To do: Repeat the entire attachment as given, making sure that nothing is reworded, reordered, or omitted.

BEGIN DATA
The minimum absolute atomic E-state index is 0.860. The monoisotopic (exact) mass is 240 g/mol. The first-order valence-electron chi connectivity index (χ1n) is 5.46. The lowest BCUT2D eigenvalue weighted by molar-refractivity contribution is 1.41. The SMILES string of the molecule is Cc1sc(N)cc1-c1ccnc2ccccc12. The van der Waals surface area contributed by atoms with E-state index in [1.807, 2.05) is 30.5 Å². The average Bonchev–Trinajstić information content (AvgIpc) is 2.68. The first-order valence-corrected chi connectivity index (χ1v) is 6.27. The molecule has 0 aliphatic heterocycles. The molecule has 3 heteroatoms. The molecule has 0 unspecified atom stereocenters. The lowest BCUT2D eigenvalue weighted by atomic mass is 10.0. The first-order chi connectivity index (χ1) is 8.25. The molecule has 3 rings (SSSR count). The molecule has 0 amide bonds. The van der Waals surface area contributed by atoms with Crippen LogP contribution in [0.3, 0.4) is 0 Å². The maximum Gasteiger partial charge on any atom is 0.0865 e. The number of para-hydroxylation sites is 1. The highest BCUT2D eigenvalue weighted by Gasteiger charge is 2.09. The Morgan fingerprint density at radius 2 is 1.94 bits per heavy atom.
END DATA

The minimum absolute atomic E-state index is 0.860. The monoisotopic (exact) mass is 240 g/mol. The first-order valence-electron chi connectivity index (χ1n) is 5.46. The lowest BCUT2D eigenvalue weighted by molar-refractivity contribution is 1.41. The SMILES string of the molecule is Cc1sc(N)cc1-c1ccnc2ccccc12. The van der Waals surface area contributed by atoms with E-state index in [1.807, 2.05) is 30.5 Å². The average Bonchev–Trinajstić information content (AvgIpc) is 2.68. The first-order valence-corrected chi connectivity index (χ1v) is 6.27. The molecule has 0 aliphatic heterocycles. The molecule has 3 heteroatoms. The molecule has 0 unspecified atom stereocenters. The lowest BCUT2D eigenvalue weighted by atomic mass is 10.0. The first-order chi connectivity index (χ1) is 8.25. The molecule has 3 rings (SSSR count). The molecule has 0 amide bonds. The van der Waals surface area contributed by atoms with Crippen LogP contribution in [0.3, 0.4) is 0 Å². The maximum Gasteiger partial charge on any atom is 0.0865 e. The number of para-hydroxylation sites is 1. The highest BCUT2D eigenvalue weighted by Gasteiger charge is 2.09. The Morgan fingerprint density at radius 2 is 1.94 bits per heavy atom.